The building no longer stands, as most of this block has either burned down or fell into disrepair over the years. After the railroad closed the repair shops across Erie Avenue in the mid-20th century, the population dropped and businesses closed up shop. Compared with the 1911 Sanborn map, the modern day Google Earth View of the block looks sparse. I wanted to use SketchUp to recreate some of the buildings that have disappeared and to show the contrast in the density of the block.
I was unable to finish the entire block in time to post this, which I regret, as those buildings have been replaced with a large brick bank and parking lot. There are lots of other features that I would have liked to include as well, such as people and trees to make the street look more bustling. I should have included the railroad tracks on the opposite side of Erie Ave, but the resulting views replicate what rail passengers would view upon entering the town. I really enjoyed working with SketchUp and will attempt to continue to work on finishing the block for my final project. I tried to follow the Sanborn map descriptions as much as possible, while also using photographs from the early 1900s. I used red brick for the street as that was the type of material used before it was covered with asphalt.
I took a few screenshots of the SketchUp that you can view below:
This final image is a photograph I took in October after the annual Flaming Foliage parade, which explains the cars parked in the grass and behind the railroad tracks. You can see the current street view of the same area in the picture, as well as my mom, sister, brother-in-law and my nieces waiting patiently for me to get the photo. The first building on the street is 320 Erie Ave, as the first five structures have been demolished over the years, including the old Binder House.
Short, Wayne E. The History of Renovo, Pennsylvania (1866-1925). Vol. 1. Lock Haven, PA: Reese’s Print Shop, 2003.
This week, I’ve left comments on Josh’s and Jefferson’s blog posts on their SketchUp projects.
Over the weekend, I had a wonderful idea about my final project! But then I hit a wall. I was going to look at the 1910 census records for all three of Renovo’s districts (East, Middle, & West Wards), extract the locations of all of the immigrant workers in the town, then plot those locations on the 1911 Sanborn map to visualize any patterns that might have been occurring at the time. Sounds easy enough, right? Well after I printed all 100+ pages of census data (at least Renovo’s a small town!), I grabbed seven different colored highlighters to color code anyone who was listed as being born in a foreign country. This part was fun! I kept notes on where they worked and where they were born, and unsurprisingly, most immigrants worked for the railroad. In 1911, I counted a total of 185 immigrant workers in the town, with 143 of them working in some capacity for the railroad.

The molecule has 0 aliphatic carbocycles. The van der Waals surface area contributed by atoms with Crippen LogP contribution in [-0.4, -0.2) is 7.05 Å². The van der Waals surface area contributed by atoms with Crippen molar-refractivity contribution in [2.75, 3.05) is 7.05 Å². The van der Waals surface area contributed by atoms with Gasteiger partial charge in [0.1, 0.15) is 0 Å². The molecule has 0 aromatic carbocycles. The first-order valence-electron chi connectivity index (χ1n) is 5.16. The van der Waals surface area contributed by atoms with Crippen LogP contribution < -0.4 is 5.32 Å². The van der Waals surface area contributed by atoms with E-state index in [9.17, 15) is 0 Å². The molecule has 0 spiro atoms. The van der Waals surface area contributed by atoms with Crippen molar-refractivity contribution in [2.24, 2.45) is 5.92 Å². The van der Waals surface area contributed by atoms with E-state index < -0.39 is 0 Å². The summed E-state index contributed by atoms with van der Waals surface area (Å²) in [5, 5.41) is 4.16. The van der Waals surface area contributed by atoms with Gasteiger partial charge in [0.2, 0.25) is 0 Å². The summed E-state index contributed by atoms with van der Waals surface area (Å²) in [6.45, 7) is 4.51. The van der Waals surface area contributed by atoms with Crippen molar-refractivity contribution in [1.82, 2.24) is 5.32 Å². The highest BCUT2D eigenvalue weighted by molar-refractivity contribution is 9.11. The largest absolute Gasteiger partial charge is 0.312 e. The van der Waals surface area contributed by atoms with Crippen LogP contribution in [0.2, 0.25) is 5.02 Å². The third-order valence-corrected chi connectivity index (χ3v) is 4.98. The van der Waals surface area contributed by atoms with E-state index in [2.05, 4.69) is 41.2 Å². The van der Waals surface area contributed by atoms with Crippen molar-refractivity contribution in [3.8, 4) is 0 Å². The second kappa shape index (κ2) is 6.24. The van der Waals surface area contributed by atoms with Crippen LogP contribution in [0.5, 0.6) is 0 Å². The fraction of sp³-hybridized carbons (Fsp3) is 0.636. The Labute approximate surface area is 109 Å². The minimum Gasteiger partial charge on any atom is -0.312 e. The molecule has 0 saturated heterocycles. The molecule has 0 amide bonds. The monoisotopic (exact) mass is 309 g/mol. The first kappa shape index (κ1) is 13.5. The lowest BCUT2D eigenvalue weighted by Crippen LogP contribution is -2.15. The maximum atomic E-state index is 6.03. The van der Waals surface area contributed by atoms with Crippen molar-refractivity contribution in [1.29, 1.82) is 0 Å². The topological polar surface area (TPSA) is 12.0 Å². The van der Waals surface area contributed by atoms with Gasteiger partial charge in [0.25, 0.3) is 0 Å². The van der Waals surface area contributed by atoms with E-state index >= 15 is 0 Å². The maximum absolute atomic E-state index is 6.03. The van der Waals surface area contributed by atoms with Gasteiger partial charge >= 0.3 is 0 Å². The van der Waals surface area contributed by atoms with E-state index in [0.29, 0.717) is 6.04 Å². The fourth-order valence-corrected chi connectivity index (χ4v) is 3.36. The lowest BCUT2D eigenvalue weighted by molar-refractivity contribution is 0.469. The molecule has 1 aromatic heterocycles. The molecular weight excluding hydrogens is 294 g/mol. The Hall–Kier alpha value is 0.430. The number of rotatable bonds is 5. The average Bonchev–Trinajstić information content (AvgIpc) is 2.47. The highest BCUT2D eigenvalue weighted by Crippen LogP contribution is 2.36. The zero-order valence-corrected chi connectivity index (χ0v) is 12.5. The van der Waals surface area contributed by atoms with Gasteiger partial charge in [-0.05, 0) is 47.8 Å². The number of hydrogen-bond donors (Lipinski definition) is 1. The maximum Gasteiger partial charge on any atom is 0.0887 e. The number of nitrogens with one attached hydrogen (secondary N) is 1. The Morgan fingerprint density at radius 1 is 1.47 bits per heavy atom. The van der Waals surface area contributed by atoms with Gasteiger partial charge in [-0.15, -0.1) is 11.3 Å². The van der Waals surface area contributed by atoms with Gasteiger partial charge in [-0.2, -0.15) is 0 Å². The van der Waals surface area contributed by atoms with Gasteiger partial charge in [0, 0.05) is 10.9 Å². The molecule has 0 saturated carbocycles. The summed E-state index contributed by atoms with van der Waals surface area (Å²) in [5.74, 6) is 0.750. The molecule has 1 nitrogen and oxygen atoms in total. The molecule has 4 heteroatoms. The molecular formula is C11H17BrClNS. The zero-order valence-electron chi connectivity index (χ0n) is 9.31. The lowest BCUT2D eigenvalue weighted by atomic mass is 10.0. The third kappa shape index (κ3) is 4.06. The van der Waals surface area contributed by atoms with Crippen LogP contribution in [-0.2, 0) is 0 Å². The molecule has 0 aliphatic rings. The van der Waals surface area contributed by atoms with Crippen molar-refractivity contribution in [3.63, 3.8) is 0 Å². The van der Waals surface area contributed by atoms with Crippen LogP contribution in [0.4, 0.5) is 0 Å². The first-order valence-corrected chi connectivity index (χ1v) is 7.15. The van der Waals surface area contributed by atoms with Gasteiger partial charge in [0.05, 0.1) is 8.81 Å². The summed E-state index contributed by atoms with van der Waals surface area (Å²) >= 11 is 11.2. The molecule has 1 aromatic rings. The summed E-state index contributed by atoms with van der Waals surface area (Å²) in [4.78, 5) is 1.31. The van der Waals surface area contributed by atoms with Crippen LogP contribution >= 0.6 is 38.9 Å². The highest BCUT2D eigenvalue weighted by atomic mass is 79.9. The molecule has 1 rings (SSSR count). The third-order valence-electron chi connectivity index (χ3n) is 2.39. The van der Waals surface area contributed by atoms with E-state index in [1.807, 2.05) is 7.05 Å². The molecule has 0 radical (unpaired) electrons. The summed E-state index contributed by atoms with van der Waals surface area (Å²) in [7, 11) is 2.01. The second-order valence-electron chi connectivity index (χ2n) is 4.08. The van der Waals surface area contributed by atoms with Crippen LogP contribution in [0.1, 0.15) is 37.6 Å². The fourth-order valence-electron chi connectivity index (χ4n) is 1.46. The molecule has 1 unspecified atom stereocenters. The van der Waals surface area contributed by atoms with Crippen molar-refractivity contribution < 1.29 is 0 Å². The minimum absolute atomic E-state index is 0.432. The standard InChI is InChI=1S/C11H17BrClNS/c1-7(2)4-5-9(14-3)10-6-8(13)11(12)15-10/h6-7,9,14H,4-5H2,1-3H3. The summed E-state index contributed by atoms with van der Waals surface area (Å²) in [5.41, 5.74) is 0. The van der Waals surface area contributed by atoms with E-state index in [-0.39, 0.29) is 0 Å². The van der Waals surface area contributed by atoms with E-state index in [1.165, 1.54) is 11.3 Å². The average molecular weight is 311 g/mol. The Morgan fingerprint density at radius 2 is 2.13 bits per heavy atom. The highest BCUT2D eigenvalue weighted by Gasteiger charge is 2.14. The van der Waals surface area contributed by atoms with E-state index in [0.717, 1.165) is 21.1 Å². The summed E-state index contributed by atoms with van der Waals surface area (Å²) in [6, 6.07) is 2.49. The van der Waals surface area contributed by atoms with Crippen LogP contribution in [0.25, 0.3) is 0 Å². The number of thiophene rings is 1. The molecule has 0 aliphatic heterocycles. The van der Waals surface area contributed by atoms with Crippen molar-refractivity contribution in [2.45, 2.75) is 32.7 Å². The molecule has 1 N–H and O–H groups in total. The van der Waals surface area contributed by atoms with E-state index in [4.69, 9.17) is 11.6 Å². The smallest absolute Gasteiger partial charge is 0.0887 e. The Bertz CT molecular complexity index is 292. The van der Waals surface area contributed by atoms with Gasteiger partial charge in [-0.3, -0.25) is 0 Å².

From there I went through the highlighted list of immigrant railroad workers and began plotting them on the 1911 map in Illustrator, trying to keep my color-coded system going. I used yellow for Swedish, orange for German, green for Irish, purple for Italian, dark blue for Hungarian-Slovakian, and light blue for Austrian-Slovenian, just to name the most frequent nationalities. Below you can see one section of the map that I am still working on, a part of the West Ward, 4th-6th Streets. I’ve only included railroad workers here, but plan on adding all immigrant workers.
I planned on following this approach for the rest of the map, but ran into a problem when I got to the outskirts of town, specifically to the west. The majority of Austrian-Slovenians and Hungarian-Slovakians lived in an area called Stouts Hill that is not referenced on the 1911 map. Knowing about the geography of the area, I know where this location is and also that the majority of the houses on Stouts Hill were demolished well after 1911 (not sure on exact date but most likely mid-20th century) to make more room for the state highway that currently occupies that space today. There are some dwellings on the Sanborn map (next to Binders Brewery, also an immigrant-owned business) that match up with the house numbers on the census, but then the house numbers continue where there aren’t any mapped locations. Where I think the census records should match up, the house numbers on the map are not the same in the census. It looks like the census enumerator just started counting the houses at some point, as they are numbered sequentially, 1, 2, 3, etc. Another issue is that the area on the map called Smoky Hollow isn’t included in the census records. I think the enumerator visited those houses, but possibly labeled them as being part of Stouts Hill, but I do not know for sure, as the house numbers don’t match up either. Geographically, Smoky Hollow is adjacent to Stouts Hill, so it is plausible. I’m not sure how to map the data to the exact location.